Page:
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PATRES-MDS SIGNED

Pathogenesis and treatment of splicing factor mutant myelodysplastic syndromes

Total Cost €

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EC-Contrib. €

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Partnership

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Project "PATRES-MDS" data sheet

The following table provides information about the project.

Coordinator
THE CHANCELLOR MASTERS AND SCHOLARSOF THE UNIVERSITY OF CAMBRIDGE 

Organization address
address: TRINITY LANE THE OLD SCHOOLS
city: CAMBRIDGE
postcode: CB2 1TN
website: www.cam.ac.uk

contact info
title: n.a.
name: n.a.
surname: n.a.
function: n.a.
email: n.a.
telephone: n.a.
fax: n.a.

 Coordinator Country United Kingdom [UK]
 Total cost 1˙999˙771 €
 EC max contribution 1˙999˙771 € (100%)
 Programme 1. H2020-EU.1.1. (EXCELLENT SCIENCE - European Research Council (ERC))
 Code Call ERC-2018-COG
 Funding Scheme ERC-COG
 Starting year 2019
 Duration (year-month-day) from 2019-05-01   to  2024-04-30

 Partnership

Take a look of project's partnership.

# participants  country  role  EC contrib. [€] 
1    THE CHANCELLOR MASTERS AND SCHOLARSOF THE UNIVERSITY OF CAMBRIDGE UK (CAMBRIDGE) coordinator 1˙999˙771.00

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 Project objective

The myelodysplastic syndromes (MDS) are a heterogeneous group of malignancies of the haematopoietic stem cell (HSC) with a tendency for leukaemic transformation. Despite some new therapies, the MDS are lethal to most sufferers and in need of new effective treatments. Splicing factor gene mutations are the commonest class of somatic alterations in MDS and primarily affect the genes SF3B1, SRSF2, U2AF1 and ZRSR2. The mutations are associated with altered mRNA splicing, but each affects different transcripts and it is unclear how they drive MDS. It has been hypothesised that different mutations share pathogenetic mechanisms, distinct from their effects on alternative splicing. Recently, augmented R-Loop formation leading to cell cycle arrest of haematopoietic progenitors was identified as one such mechanism. However, we have no understanding of how the mutations drive clonal HSC expansion, a critical node for the development of new treatments. To this end, we and others described the phenomenon of clonal haematopoiesis (CH), widely held as the precursor of MDS and other myeloid cancers. We observed CH driven by splicing gene mutations only in individuals aged ≥ 70-years-old. This and other observations point to an interaction between ageing and the ability of splice factor mutations to drive clonal expansion. Here, I propose to investigate the two most common variants in MDS, SF3B1-K700E and SRSF2-P95H. Research Plan 1. Characterise the global impact of the mutations using state-of-the-art transcriptomics and proteomics 2. Use bone marrow samples from elderly humans to study the interaction of ageing with splicing factor mutations 3. Generate mosaic mutant mice to investigate the impact of ageing and other perturbations on SF3B1-K700E and SRSF2-P95H haematopoiesis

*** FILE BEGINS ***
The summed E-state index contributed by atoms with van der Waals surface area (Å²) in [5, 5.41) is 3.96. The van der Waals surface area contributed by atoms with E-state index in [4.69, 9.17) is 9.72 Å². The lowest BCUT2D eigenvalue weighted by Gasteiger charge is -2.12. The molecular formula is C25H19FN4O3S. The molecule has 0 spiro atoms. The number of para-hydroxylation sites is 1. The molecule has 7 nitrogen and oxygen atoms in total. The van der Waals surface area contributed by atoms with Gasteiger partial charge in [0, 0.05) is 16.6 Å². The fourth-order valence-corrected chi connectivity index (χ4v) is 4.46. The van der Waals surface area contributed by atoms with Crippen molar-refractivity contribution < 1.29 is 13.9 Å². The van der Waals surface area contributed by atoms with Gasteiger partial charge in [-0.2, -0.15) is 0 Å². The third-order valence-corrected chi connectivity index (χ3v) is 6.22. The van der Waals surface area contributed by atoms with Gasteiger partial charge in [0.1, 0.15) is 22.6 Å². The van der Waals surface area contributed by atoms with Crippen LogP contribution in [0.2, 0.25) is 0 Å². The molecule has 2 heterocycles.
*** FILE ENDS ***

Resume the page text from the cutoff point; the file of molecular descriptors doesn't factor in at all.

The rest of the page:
Findings will be validated and pursued mechanistically to derive new insights into the molecular mechanisms and interaction of the mutations with ageing, whilst also identifying new candidate therapies.

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